- Lost has an episode where the Aesop "To find something, stop looking," as stated by Locke, applies to both the current plotline and the flashbacks.
- In The Nanny, the butler attempted this scenario several times when talking to Fran Fine or Maxwell Sheffield, usually involving food or cleaning implements in his (contrived) version. They almost never made the connection.
- Pushing Daisies
- Something about the murder being investigated often proves instructive for Ned in how to deal with his personal problems.
- It's also parodied when Ned gets arrested, and the narrator explains that he briefly reflects on how being in prison is a lot like his own situation, and then realizes that prison is actually much worse than some silly lesson about honesty.
- Wonderfalls had one episode ("Safety Canary") end with Jaye explain to another character that she was creating relationships with non-sentient animals because she didn't want to forge relationships with her fellow human beings. Jaye's eyes widen as the penny drops...
- Rumpole of the Bailey was fond of this. In one episode, a nice young woman is sent to jail after she confesses a crime to Rumpole. Later, he refuses to tell a friend of his that the friend has a terminal disease, reasoning that it is often better to keep one's mouth shut.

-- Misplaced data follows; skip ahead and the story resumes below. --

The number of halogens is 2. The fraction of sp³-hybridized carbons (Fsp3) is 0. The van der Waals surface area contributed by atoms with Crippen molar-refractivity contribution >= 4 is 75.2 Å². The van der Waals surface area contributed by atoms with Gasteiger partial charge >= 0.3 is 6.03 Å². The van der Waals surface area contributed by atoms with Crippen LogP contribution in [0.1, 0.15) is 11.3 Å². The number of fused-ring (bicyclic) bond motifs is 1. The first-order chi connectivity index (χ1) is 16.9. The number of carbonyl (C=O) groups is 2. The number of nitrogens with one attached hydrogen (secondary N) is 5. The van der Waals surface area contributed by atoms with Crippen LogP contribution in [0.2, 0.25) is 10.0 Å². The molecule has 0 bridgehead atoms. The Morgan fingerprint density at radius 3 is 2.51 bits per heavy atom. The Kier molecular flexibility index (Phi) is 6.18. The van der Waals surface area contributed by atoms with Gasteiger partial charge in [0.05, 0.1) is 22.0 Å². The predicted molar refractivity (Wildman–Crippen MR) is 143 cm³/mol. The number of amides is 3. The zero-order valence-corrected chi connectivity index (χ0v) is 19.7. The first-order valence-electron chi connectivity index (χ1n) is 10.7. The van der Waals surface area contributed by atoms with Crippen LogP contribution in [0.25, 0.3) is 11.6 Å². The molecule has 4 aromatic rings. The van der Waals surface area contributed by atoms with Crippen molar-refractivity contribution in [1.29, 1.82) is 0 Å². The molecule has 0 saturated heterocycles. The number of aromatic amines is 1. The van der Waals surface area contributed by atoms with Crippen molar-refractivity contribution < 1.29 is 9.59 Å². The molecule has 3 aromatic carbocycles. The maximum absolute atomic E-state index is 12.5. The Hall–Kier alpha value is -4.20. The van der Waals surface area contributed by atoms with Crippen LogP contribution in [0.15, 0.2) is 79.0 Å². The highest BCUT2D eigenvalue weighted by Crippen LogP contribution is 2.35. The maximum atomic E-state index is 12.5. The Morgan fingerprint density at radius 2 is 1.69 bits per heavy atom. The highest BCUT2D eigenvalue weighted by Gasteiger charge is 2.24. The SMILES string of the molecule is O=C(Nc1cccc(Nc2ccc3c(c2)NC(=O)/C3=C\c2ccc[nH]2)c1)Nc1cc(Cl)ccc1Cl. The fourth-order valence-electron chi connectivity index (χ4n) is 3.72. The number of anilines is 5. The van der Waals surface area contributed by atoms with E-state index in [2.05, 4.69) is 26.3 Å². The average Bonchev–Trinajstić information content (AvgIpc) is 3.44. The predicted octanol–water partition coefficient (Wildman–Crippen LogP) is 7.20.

- House did it too. Wilson hung out with a friend that House didn't like. Later said friend needed a liver and Wilson gave part of his. Wilson wanted House there. The friend wanted his ex-wife there with him instead of his current girlfriend, and said to Wilson "The person you want with you when you're dying isn't always the person you want with you when you're living.", which made Wilson realize "Woah, wait, I like House."
- Sushi Pack practically runs on this trope, although they usually use a variation where the villain should learn the lesson that the Pack member does, but doesn't.
- After Bumblebee, Bulkhead, and Sari in Transformers Animated learn important lessons about not "bending the rules" after infiltrating an illegal street racing circuit. This leads Bumblebee to realize that breaking the law is bad and to Sari's chagrin he stops pirating the cable they used to watch the races in the first place.